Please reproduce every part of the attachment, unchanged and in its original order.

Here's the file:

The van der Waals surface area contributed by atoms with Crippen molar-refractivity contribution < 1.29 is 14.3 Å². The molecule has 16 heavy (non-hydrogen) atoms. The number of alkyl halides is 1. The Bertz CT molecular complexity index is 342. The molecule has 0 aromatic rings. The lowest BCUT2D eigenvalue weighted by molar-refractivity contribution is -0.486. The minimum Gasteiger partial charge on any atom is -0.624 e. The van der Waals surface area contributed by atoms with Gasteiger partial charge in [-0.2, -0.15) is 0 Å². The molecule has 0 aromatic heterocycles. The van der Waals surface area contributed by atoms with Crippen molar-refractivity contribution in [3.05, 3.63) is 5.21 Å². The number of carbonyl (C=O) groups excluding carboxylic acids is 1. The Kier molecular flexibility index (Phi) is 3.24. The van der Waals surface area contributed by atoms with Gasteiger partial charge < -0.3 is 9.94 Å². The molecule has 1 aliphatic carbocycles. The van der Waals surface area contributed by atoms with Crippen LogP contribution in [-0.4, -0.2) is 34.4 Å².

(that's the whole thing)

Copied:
The van der Waals surface area contributed by atoms with Crippen molar-refractivity contribution < 1.29 is 14.3 Å². The molecule has 16 heavy (non-hydrogen) atoms. The number of alkyl halides is 1. The Bertz CT molecular complexity index is 342. The molecule has 0 aromatic rings. The lowest BCUT2D eigenvalue weighted by molar-refractivity contribution is -0.486. The minimum Gasteiger partial charge on any atom is -0.624 e. The van der Waals surface area contributed by atoms with Gasteiger partial charge in [-0.2, -0.15) is 0 Å². The molecule has 0 aromatic heterocycles. The van der Waals surface area contributed by atoms with Crippen molar-refractivity contribution in [3.05, 3.63) is 5.21 Å². The number of carbonyl (C=O) groups excluding carboxylic acids is 1. The Kier molecular flexibility index (Phi) is 3.24. The van der Waals surface area contributed by atoms with Gasteiger partial charge < -0.3 is 9.94 Å². The molecule has 1 aliphatic carbocycles. The van der Waals surface area contributed by atoms with Crippen LogP contribution in [-0.4, -0.2) is 34.4 Å².